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Forms of charitable giving
Part 2 of ‘Increased charitable giving, new rules’ in Aug. 4 farragutpress

Another form of trust, a charitable remainder trust, offers additional means for retirement investing for high-income executives and professionals who generally take maximum advantage of the tax-deferred retirement plans.

The particular format is referred to as an “income only” charitable remainder unitrust and works like this: Let’s say that at age 45 an executive sets up this type of unitrust that pays a lifetime income of 5 percent per year, or the actual amount of trust income, whichever is less.

The trust is funded with $50,000. The annual exclusion amount available to both the executive and the executive’s spouse each year is added to the trust for 20 years. The trust is invested in growth stocks distributing little or no income.

If the trust grows at approximately 8 percent annually, the executive will have accumulated more than $1 million by the age of 65. Now the trust assets can be reinvested to produce immediate income and allow annual payments of $50,000 a year.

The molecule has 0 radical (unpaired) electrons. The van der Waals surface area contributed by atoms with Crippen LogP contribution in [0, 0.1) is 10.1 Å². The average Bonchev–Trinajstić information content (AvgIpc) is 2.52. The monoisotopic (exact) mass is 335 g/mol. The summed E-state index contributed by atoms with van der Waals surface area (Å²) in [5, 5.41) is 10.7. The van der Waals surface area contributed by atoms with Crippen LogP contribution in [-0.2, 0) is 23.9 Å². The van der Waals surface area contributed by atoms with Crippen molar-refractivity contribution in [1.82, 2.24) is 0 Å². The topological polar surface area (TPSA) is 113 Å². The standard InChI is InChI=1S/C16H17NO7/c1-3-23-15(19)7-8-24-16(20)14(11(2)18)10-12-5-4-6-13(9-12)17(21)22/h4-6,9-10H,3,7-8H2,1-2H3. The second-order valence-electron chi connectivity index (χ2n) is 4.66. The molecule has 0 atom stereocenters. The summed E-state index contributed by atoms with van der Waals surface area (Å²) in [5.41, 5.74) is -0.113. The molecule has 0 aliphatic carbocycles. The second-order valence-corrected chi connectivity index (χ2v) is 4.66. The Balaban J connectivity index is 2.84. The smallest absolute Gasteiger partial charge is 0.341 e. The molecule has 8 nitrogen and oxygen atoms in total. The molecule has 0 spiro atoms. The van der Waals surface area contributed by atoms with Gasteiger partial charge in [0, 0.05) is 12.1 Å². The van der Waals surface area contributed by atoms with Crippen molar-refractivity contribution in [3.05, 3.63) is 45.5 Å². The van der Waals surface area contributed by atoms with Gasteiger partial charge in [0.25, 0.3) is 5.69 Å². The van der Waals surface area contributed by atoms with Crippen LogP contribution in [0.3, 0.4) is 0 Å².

Family foundations, once considered as the domain of the extremely wealthy, are now becoming an option for people of more moderate means. The majority of foundations have under $10 million in assets, according to the Foundation Directory Online. Nearly 20 percent of the active family foundations, according to the directory, have less than $50,000 in assets.

Establishing a family foundation certainly rates consideration by anyone making a sizeable gift to charity. This allows donors to play a role in evaluating who should be the objects of their bounty.

They can enjoy their philanthropy privately and anonymously. Donors can add family members to the process, teaching offspring important lessons about giving and the joy of generosity.

However, as is usually the case, the IRS has imposed strict rules upon the operation and maintenance of family foundations. As with other forms of planned giving, seeking professional guidance is essential.

Jeff Francis is senior vice president and senior investment officer for First Tennessee Brokerage. For more information about this or other personal finance issues, please call 865-971-2321 or visit your local First Tennessee financial center.


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